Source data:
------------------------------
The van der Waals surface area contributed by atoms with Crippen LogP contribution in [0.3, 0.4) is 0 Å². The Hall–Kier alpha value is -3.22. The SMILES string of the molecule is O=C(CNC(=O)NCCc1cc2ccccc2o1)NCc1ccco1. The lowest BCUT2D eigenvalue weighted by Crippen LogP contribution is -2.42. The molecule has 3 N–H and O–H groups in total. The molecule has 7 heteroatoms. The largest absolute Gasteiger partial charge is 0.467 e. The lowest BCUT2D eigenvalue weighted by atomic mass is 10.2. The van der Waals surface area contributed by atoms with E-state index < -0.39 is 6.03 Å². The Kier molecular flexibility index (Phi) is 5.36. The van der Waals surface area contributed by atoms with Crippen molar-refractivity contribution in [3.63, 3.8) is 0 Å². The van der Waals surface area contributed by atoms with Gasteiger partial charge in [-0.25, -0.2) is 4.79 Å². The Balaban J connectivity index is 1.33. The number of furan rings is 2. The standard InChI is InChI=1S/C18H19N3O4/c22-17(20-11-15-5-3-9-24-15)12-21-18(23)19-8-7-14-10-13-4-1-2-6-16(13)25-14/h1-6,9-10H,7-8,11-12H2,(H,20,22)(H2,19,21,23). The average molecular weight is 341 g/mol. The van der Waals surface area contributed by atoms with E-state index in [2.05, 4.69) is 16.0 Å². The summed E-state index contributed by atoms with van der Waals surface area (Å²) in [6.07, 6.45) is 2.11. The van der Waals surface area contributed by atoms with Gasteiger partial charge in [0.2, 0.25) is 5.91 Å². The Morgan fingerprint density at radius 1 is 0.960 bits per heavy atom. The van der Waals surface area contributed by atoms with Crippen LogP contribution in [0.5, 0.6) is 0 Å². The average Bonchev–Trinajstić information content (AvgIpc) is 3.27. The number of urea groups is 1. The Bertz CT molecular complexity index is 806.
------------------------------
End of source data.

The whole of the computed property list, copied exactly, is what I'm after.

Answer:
The van der Waals surface area contributed by atoms with Crippen LogP contribution in [0.3, 0.4) is 0 Å². The Hall–Kier alpha value is -3.22. The SMILES string of the molecule is O=C(CNC(=O)NCCc1cc2ccccc2o1)NCc1ccco1. The lowest BCUT2D eigenvalue weighted by Crippen LogP contribution is -2.42. The molecule has 3 N–H and O–H groups in total. The molecule has 7 heteroatoms. The largest absolute Gasteiger partial charge is 0.467 e. The lowest BCUT2D eigenvalue weighted by atomic mass is 10.2. The van der Waals surface area contributed by atoms with E-state index < -0.39 is 6.03 Å². The Kier molecular flexibility index (Phi) is 5.36. The van der Waals surface area contributed by atoms with Crippen molar-refractivity contribution in [3.63, 3.8) is 0 Å². The van der Waals surface area contributed by atoms with Gasteiger partial charge in [-0.25, -0.2) is 4.79 Å². The Balaban J connectivity index is 1.33. The number of furan rings is 2. The standard InChI is InChI=1S/C18H19N3O4/c22-17(20-11-15-5-3-9-24-15)12-21-18(23)19-8-7-14-10-13-4-1-2-6-16(13)25-14/h1-6,9-10H,7-8,11-12H2,(H,20,22)(H2,19,21,23). The average molecular weight is 341 g/mol. The van der Waals surface area contributed by atoms with E-state index in [2.05, 4.69) is 16.0 Å². The summed E-state index contributed by atoms with van der Waals surface area (Å²) in [6.07, 6.45) is 2.11. The van der Waals surface area contributed by atoms with Gasteiger partial charge in [0.2, 0.25) is 5.91 Å². The Morgan fingerprint density at radius 1 is 0.960 bits per heavy atom. The van der Waals surface area contributed by atoms with Crippen LogP contribution in [0.5, 0.6) is 0 Å². The average Bonchev–Trinajstić information content (AvgIpc) is 3.27. The number of urea groups is 1. The Bertz CT molecular complexity index is 806.